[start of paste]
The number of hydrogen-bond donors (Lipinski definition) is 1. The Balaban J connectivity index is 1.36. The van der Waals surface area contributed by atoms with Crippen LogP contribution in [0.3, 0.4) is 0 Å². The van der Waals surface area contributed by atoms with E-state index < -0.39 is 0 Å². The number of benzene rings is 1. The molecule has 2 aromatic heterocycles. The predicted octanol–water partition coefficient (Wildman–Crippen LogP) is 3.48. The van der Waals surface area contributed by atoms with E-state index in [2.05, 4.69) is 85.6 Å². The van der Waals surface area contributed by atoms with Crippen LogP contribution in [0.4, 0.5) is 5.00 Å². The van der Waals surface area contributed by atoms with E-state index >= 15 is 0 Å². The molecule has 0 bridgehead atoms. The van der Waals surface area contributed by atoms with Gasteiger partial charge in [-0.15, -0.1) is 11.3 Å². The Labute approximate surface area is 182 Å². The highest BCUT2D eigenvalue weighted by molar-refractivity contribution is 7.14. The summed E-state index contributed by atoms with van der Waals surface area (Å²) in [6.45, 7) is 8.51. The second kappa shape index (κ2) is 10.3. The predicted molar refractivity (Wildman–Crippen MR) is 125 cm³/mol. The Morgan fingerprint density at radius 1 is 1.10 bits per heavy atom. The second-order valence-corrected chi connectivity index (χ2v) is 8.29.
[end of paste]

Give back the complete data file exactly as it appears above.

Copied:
The number of hydrogen-bond donors (Lipinski definition) is 1. The Balaban J connectivity index is 1.36. The van der Waals surface area contributed by atoms with Crippen LogP contribution in [0.3, 0.4) is 0 Å². The van der Waals surface area contributed by atoms with E-state index < -0.39 is 0 Å². The number of benzene rings is 1. The molecule has 2 aromatic heterocycles. The predicted octanol–water partition coefficient (Wildman–Crippen LogP) is 3.48. The van der Waals surface area contributed by atoms with E-state index in [2.05, 4.69) is 85.6 Å². The van der Waals surface area contributed by atoms with Crippen LogP contribution in [0.4, 0.5) is 5.00 Å². The van der Waals surface area contributed by atoms with E-state index >= 15 is 0 Å². The molecule has 0 bridgehead atoms. The van der Waals surface area contributed by atoms with Gasteiger partial charge in [-0.15, -0.1) is 11.3 Å². The Labute approximate surface area is 182 Å². The highest BCUT2D eigenvalue weighted by molar-refractivity contribution is 7.14. The summed E-state index contributed by atoms with van der Waals surface area (Å²) in [6.45, 7) is 8.51. The second kappa shape index (κ2) is 10.3. The predicted molar refractivity (Wildman–Crippen MR) is 125 cm³/mol. The Morgan fingerprint density at radius 1 is 1.10 bits per heavy atom. The second-order valence-corrected chi connectivity index (χ2v) is 8.29.